We made one during the Kerala trip, thanks to the camera work of Anthony, who’s captured some amazing shots of us dancing (and trying to dance) to the tune in scenic locations during our 15 day journey. Well, it’s difficult not to be happy in Kerala!

And go make your own happy video now!

Yoga

And this is how we bend it!

After 15 days on the road, the Kerala Blog Express chugged into Cochin and came to a halt. It’s been fun. It’s been tiring. It’s been exciting. Yes, it’s been quite a trip.

And instead of writing about more sights or sounds, here’s a fun post. Introducing some of my fellow passengers on board the Kerala Blog Express (KBE) 2014. It’s been fun getting to know them and though it’s impossible to cover everyone, but here’s an attempt to present a few. And with a twist. Yes – I’ve convinced, sweet talked and arm twisted them to do various yoga poses with me.

A disclaimer – these might not be “real” yoga poses, but we should at least get brownie points for trying.

Daniel Nunes Gonsalves
Daniel is from Brazil and is a very well-known journalist and writes for several high profile publications in his home country. He’s in India for the second time and is excited to be Kerala. From here, he goes onto Ethiopia for an assignment (I’m jealous!), before flying home. And I have a new friend in Brazil now. Besides the scuba diving, we’re going to do in New Zealand! Right?

Gaia Calheiros

Gaia, is also from Brazil and has been a very popular DJ in the country. She’s also a journalist and blogs here. She also knows more about Hindu gods than I do. And looks rather Indian when she’s dressed in a salwar kameez, which she grew pretty fond of of wearing! I definitely want to grow my twitter following to hers, even if it takes another decade!

Nelson Carvalheiro
Nelson Carvalheiro is from Portugal and an extremely prolific food and travel photographer, now based in Berlin. He’s got years of experience in the food/hotel industry. This is where he blogs and he has about a gazillion followers on twitter too.

Emanuele Siracusa
Emanuele is from Italy, but an avid traveller having lived in Thailand recently for a few months. He’s now on the way to Portugal to be reunited with the other half of the Siracusas. And then start planning his next trip! He loves travelling and discovering new places – don’t we all?

Ola Wysocka
Ola is from Poland but loves travelling to different parts of the world. Doesn’t like the cold (and she lives in Warsaw!) and is enjoying the Kerala sunshine. She usually travels with her husband and her two kids, all of them true travel enthusiasts. They travelled across the US in a trailer for six months last year. She also runs a coffee place in Poland and I have been promised a good cup of coffee when I visit! (Ola – I’m packing a bit of the sunshine that you can take along).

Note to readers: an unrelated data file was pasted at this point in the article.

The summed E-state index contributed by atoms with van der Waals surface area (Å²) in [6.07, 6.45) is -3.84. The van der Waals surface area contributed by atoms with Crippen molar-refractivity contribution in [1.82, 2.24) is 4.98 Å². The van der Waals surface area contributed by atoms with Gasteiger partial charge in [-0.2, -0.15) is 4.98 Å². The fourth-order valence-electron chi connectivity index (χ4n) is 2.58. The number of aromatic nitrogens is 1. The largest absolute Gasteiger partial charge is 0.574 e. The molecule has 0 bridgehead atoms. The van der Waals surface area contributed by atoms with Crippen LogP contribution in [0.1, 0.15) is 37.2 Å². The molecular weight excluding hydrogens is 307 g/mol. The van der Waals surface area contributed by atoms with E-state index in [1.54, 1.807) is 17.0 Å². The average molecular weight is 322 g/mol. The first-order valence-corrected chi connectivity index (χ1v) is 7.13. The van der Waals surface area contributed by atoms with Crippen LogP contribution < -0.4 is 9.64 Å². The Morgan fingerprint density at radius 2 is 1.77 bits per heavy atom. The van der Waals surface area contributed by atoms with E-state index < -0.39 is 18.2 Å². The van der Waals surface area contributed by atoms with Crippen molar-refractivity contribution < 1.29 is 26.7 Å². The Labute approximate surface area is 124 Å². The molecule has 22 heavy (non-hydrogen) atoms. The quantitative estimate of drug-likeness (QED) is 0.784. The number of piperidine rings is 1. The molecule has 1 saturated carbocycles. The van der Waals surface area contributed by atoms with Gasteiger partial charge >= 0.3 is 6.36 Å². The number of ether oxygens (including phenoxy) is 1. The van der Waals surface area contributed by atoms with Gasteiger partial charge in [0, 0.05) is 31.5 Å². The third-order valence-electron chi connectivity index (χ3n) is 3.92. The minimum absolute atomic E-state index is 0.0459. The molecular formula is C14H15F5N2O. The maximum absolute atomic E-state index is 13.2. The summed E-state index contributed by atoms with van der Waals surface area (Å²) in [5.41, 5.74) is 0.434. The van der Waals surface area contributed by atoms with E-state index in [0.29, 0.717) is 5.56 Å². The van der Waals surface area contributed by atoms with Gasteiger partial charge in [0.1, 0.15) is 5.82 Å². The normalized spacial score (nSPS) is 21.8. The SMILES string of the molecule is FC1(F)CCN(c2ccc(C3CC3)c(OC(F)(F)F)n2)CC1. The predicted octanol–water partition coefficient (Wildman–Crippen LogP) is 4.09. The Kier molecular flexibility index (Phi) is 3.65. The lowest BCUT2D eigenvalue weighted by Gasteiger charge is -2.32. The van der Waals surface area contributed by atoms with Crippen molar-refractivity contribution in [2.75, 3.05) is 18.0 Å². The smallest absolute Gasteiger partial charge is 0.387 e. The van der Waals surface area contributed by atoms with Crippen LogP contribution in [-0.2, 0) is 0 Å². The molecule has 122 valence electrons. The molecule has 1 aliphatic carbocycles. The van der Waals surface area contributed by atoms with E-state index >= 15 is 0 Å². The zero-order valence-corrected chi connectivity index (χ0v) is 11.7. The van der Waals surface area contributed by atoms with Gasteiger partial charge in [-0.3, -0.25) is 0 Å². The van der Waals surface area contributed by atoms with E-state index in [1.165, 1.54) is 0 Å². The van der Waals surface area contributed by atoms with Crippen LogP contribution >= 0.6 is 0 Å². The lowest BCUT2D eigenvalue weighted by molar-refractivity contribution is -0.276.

Desi Traveler Prasad
The man who doesn’t want to be identified, the Desi Traveler, Prasad is from Hyderabad. We tried this in the side of the road, while trying not to get run over, so I’m not sure this is a certified pose. But, it was fun trying!

Elsie Mendez
After which, Elsie joined in the fun on the crowded road. This was enroute from Kappad to Kochi, where we stopped for “tea and toilet” as our guide called it. Elsie Mendez is from Mexico, loves wine and the good life and is now planning a wine tour in Spain. (Take me with you, Elsie!). Before that, she also stops in Mumbai.

Vijay Nambiar
With Vijay Nambiar, who is a travel enthusiast who is getting ready for an out of the country assignment and is enjoying his last dose of India before he departs for foreign shores. Being 6 foot something, he does a great job of the backward bend (ardha chandrasana). Vijay – you need to do more yoga!

Taufan
Taufan is from Indonesia and we tried this on the beautiful private beach of the Kadappuram resort in Thrissur. What we were trying was the “trikanasana”, but what we did in reality looks nothing like it.

Dina Rosita
Dina Rosita, also from Indonesia with a penchant for running into trouble. She’s already hurt herself and is carrying a huge scar from a fall – a memento from the trip. Dina is an ex-ballerina and can do things with her legs that I can’t do in this lifetime. So we settled for a nice stretch over the bridge instead!

Edin Chavez
And lastly, the highly talented Edin Chavez – a hot shot photographer based in Miami, Florida (now that’s what I call living life!) who was game to try this with me on the same pristine beach. Here’s him doing out the “standing stick” (tuladanasana) pose – he’s a natural!

Edin has a jaw dropping portfolio of work (mine dropped!) and you must check out his aerial photography, while you’re at it. I am hoping he takes me on a helicopter ride with him while he’s doing his aerial photography, if and when I visit the reach the American shores again. Though I’m half scared, he’ll be surrounded by beautiful women on a beach sipping beer and say, “Anita who?”

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Fun, curious and interesting facts about Kerala